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Archive for the ‘Landing Page Optimization’ Category

Ecommerce: 3 landing page elements to help increase product emphasis

July 14th, 2014 No comments

The elements on a product page are often one of the most underutilized tools a marketer has at their disposal. I say this, because let’s be honest, I’d wager few folks think of design elements on a product page in a “tool mindset.”

But in some respects, that’s exactly what they are, and ultimately, that’s how you will determine the kind of customer experience you build in ecommerce.

In this MarketingExperiments Blog post, I wanted to share three elements you can tweak to help emphasize important products and maybe even increase your revenue along the way.

 

Element #1. Size 

product-page-elements

 

Here’s an excellent example of how resizing a product image can help you place emphasis on it.

In the control, there were three products on the right sidebar and they were all equally weighted – that is a problem.

Nothing really stood out, which made drawing a clear conclusion for customers a little difficult.

In the treatment, instead of having three separate products on the page, the marketers hypothesized that a single product with a dropdown selection for a computer operating system would increase conversion.

Their hypothesis was right – the results from the tests included a 24% increase in revenue.

 

Element #2. Color 

email-product-testing

 

Here is another example of using elements in an email that you should pay close attention to because products are not trapped on pages in storefronts.

That perception is far from reality.

According to the MarketingSherpa Ecommerce Benchmark Study (download a complimentary copy at that link), email is one of the biggest drivers of ecommerce traffic.

In the treatment, the number of products were reduced, and bright red copy was used as supporting emphasis. I’m not fluent in Italian, but in any language, that is a good thing.

As you can see, color emphasis and copy now drive this email. From the changes in the treatment, I can intuitively understand the desired outcome:

  • I can order something at a great price
  • I get something free (gratis) as a thank-you gift
  • It only takes three easy steps to order

The treatment delivered a 24% increase in revenue with the right changes needed to have a powerful impact.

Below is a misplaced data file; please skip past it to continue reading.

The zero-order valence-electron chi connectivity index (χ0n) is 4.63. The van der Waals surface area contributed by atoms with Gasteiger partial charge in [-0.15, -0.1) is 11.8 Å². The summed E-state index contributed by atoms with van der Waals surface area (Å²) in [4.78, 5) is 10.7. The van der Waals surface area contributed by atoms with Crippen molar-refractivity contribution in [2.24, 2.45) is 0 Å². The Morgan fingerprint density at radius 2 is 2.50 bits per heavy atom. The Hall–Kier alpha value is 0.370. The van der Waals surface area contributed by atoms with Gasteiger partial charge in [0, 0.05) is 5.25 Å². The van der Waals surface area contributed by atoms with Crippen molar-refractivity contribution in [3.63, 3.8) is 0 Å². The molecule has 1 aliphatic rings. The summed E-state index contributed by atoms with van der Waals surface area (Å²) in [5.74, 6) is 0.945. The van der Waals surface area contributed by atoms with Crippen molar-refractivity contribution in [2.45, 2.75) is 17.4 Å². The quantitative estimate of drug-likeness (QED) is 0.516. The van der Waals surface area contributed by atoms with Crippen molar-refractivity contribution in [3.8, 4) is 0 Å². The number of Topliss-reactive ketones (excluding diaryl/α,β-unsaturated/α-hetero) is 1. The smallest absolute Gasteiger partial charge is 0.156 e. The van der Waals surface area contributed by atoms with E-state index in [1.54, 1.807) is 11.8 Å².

Read more…

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Landing Page Optimization: What a 29% drop in conversion can teach you about friction

July 7th, 2014 No comments

I’m sure most of you have heard the old proverb: The road to ruin is paved with the best of intentions.

In fact, if you have a different version of it, feel free to share it in the comments below.

The proverb is a great example of the subtle dangers in optimizing a process with no perspective on how the big picture is potentially impacted by those changes.

In this MarketingExperiments Blog post, I wanted to take a close look at a checkout process experiment and what we can all learn from this company when it comes to identifying the subtle dangers in optimization that often accompany intention.

 

Friction is a psychological reservation toward your desired outcome

friction-on-page

 

Before we get started, I want to first explain what friction is. MarketingExperiments defines friction as “a psychological resistance to a given element in a sales process.”

So when you optimize to reduce friction, you’re really optimizing to reduce the reasons a person has for not taking your desired action.

Also, friction exists everywhere, but the slide above does a really nice job of providing a simple illustration of reducing fiction in a form.

 

You may make a process shorter … 

difficulty-checkout-process

 

Friction is not always so easy to identify and eliminate. Take a look at these two versions of a checkout process for example.

Version A is a three-step cart checkout process that is a little lengthy.

The MECLABS research team hypothesized that by shortening the steps into a one-page accordion checkout process (Version B), they could reduce length-oriented friction.

 

… but it’s no guarantee that it’s easier for a customer

 treatment-conversion-decrease

The accordion-style checkout in Version B decreased conversion 29%. Ouch!

But there’s an even more important question here: Why did an increasingly popular checkout process get trounced by the process that looks more burdensome?

  Read more…

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Landing Page Optimization: Testing green marketing increases conversion 46%

June 5th, 2014 2 comments

Green marketing is a tactic built on the premise that environmental preference will hopefully equal customer preference.

But does green marketing truly have an impact on customer purchase behavior?

In today’s MarketingExperiments Blog post, we’ll take a look at an experiment that was featured in a recent Web clinic that put green marketing to the test.